skip navigation

www.Hilands.com


Content:: Samba server installation

Samba server setup
Last Modified: 2012-05-30
Using the Debian netinst CD's we can setup a Samba server in less than an hour, granted your internet connection is a fair speed. A Samba server can be used by just about any operating system to transfer and share files. This is primarily based on the setup I have that runs my home network. We'll run through some basic tool installation and the core samba server. It is HIGHLY recommended that you install some security software like an iptables firewall, logwatch and denyhost to name a few things.

Table of Contents
Core installation
Make sure our package management queries are up to date and the OS is upgraded. # apt-get update
# apt-get upgrade
Set up remote access with SSH, afterwords you can run "ifconfig" to determin the IP address of the system. This will allow you remote access to make copy and paste a lot easier. # apt-get install ssh
A few useful tools that aren't neccessary for completing an installation. # apt-get install less
# apt-get install dnsutils
# apt-get install lynx
# apt-get install ncurses-hexedit
# apt-get install zip
# apt-get install bzip2
# apt-get install gcc
# apt-get install g++
The core Samba software which is the purpose of the installation.
Server
# apt-get install samba
Client
# apt-get install smbclient
Filesystem used for mounting, etc.
# apt-get install smbfs
Setting a static IP Address
Go into the directory where the network configurations are. # cd /etc/network
Make a backup copy of your interface file. # cp interfaces interfaces.orig
Use your favorite editor to edit the interfaces file # nano interfaces
We'll first comment out the default DHCP lines and add some more. You will want to verify your interface. In general eth0 will be your default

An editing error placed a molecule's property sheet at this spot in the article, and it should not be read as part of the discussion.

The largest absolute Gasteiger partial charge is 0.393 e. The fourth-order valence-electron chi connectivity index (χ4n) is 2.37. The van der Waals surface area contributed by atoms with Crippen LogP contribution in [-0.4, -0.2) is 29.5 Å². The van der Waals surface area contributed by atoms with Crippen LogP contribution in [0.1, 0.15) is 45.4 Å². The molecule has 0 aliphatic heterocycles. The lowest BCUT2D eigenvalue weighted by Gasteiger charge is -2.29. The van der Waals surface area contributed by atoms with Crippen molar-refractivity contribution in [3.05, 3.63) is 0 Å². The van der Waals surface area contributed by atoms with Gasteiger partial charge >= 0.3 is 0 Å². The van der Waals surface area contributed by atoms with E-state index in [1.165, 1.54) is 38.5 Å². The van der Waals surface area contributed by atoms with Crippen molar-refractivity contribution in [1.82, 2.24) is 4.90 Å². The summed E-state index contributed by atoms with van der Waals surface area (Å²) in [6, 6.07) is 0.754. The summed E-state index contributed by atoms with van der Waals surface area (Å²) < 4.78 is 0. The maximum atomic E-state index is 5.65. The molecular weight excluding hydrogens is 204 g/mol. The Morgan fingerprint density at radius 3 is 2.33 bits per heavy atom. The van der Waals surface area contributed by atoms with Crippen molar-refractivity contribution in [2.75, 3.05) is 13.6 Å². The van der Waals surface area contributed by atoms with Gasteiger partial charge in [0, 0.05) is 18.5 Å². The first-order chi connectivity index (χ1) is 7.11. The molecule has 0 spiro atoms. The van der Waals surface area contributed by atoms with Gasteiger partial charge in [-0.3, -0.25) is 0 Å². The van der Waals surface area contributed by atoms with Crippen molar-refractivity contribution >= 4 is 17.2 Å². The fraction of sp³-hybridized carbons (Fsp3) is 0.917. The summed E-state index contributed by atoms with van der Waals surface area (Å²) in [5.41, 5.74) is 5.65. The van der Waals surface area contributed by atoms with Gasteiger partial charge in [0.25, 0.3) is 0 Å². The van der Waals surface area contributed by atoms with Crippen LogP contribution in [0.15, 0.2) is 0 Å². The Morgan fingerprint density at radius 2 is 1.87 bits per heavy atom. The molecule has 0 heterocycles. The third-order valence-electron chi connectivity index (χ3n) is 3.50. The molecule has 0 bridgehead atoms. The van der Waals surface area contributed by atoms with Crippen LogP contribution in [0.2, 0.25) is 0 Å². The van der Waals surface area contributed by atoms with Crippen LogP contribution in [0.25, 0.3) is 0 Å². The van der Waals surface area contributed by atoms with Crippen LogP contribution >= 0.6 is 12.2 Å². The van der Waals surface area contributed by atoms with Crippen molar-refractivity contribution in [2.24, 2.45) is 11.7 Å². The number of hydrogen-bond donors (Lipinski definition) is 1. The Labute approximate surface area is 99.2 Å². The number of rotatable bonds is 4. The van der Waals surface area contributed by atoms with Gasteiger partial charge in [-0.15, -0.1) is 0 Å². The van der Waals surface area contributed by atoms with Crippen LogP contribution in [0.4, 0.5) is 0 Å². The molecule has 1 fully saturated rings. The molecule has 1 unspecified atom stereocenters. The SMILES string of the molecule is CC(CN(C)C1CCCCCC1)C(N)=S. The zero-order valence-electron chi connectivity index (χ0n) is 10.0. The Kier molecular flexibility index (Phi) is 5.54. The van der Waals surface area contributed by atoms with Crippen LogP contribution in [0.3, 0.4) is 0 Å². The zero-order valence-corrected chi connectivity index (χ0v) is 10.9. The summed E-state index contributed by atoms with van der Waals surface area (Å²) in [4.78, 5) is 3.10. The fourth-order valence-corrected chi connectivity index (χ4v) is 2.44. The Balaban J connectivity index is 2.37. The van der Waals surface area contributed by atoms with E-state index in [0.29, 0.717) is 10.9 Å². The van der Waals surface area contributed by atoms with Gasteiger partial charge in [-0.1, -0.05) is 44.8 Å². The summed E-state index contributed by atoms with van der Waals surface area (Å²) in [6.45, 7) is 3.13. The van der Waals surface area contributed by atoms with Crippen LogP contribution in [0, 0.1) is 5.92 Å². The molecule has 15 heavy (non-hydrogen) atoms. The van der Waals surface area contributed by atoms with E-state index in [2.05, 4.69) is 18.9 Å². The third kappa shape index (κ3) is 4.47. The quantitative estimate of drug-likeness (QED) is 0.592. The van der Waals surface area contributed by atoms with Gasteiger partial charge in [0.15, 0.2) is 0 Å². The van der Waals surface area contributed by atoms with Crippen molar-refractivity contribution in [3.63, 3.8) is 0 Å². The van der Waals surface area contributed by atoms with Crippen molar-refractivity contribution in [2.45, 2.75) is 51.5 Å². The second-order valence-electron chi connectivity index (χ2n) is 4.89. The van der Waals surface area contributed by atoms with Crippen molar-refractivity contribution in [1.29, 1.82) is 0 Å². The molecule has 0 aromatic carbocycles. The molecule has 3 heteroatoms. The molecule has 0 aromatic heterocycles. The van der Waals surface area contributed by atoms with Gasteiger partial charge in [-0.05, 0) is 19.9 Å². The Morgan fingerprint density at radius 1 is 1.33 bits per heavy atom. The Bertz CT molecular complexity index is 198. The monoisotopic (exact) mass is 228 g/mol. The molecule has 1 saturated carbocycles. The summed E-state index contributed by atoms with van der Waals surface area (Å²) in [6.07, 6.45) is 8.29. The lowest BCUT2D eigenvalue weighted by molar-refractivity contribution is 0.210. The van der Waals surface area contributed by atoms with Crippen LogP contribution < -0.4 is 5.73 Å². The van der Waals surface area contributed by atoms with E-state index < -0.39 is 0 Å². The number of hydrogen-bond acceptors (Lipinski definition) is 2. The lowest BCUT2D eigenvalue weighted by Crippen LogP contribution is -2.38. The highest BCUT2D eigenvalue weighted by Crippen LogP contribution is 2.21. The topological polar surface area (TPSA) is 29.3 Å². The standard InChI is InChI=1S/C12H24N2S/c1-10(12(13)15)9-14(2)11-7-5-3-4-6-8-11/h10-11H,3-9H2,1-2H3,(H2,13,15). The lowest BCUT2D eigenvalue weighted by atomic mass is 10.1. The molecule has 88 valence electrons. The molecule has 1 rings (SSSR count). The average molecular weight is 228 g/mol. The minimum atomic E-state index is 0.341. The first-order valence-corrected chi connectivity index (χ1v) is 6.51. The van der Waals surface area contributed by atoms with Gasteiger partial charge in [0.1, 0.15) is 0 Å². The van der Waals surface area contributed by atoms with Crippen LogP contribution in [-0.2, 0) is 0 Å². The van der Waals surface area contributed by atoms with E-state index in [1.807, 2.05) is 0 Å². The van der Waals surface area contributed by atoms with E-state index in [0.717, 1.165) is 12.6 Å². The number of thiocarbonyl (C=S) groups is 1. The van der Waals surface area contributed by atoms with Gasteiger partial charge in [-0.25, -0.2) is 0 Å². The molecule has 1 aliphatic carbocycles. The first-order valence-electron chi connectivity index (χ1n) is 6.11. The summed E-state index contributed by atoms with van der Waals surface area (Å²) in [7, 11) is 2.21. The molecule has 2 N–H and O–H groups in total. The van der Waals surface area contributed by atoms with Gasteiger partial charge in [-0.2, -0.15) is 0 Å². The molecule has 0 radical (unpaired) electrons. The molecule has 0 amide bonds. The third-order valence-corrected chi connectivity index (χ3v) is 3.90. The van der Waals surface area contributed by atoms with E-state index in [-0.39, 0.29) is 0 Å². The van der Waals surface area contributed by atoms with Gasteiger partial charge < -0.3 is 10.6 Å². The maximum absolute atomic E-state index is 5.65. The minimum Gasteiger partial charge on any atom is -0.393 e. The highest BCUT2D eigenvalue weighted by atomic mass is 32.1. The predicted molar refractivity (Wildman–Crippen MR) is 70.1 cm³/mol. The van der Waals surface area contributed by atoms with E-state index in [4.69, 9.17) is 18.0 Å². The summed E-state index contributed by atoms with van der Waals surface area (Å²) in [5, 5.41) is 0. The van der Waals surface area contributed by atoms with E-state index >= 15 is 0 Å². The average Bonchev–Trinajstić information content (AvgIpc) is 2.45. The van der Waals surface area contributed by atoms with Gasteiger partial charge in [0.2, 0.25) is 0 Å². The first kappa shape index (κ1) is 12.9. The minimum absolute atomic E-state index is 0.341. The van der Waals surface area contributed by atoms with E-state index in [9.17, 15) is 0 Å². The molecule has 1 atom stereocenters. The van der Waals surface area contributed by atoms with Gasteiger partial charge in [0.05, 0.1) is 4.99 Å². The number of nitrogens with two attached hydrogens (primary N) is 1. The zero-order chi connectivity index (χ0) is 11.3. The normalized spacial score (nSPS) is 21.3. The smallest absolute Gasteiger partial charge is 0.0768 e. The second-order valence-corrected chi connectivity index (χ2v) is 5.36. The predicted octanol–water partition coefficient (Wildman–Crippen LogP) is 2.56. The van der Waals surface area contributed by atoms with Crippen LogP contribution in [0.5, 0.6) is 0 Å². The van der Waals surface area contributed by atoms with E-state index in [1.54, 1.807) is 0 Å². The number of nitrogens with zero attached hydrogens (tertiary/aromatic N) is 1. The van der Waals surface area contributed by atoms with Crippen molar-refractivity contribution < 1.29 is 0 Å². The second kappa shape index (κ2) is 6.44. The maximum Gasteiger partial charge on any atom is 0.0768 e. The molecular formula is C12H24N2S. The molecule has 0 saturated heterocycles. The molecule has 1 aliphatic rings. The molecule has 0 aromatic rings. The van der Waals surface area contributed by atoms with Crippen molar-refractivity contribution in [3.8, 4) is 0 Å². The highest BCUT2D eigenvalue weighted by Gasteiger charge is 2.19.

#allow-hotplug eth0
#iface eth0 inet dhcp
auto eth0
iface eth0 inet static
        address 192.168.1.5
        netmask 255.255.255.0
        gateway 192.168.1.1
Restart your interface (you will need to re-establish your network connection if you are logged in via SSH. # ifdown eth0 && ifup eth0

Testing a Samba account
You should have at least one user at this point.
Run the smbpasswd command to create a password for this account # smbpasswd -a <account>
New SMB password:
Retype new SMB password:

Use the smbclient program to test the connection. # smbclient -U <account> -L 192.168.1.5
You should recieve a password prompt
Enter <account>'s password: 
Followed by some information
Domain=[WORKGROUP] OS=[Unix] Server=[Samba 3.5.6]

        Sharename       Type      Comment
        ---------       ----      -------
        print$          Disk      Printer Drivers
        IPC$            IPC       IPC Service (croatoan server)
        <account>       Disk      Home Directories
Domain=[WORKGROUP] OS=[Unix] Server=[Samba 3.5.6]

        Server               Comment
        ---------            -------
        <Samba Server>         <Samba Server> server

        Workgroup            Master
        ---------            -------
        WORKGROUP            
Yes, your server is now working! However I'd recommend doing a few configurations before patting yourself on the back.
Setting up groups for shares
For groups I tend to create a user without shell access which will create the home directories, add a user and create a group.
The main shares I have use are for music, installation programs, iso files, dvd repository, a general storage and access to my web development web server. # useradd -d /home/music -m -s /bin/false music
# useradd -d /var/www -m -s /bin/false www
# useradd -d /home/programs -m -s /bin/false programs
# useradd -d /home/iso -m -s /bin/false iso
# useradd -d /home/dvd -m -s /bin/false dvd
# useradd -d /home/storage -m -s /bin/false storage
We will change the permissions on the sub folders to allow read, write and execute access for the user and group. # chmod 2770 /home/dvd
# chmod 2770 /home/iso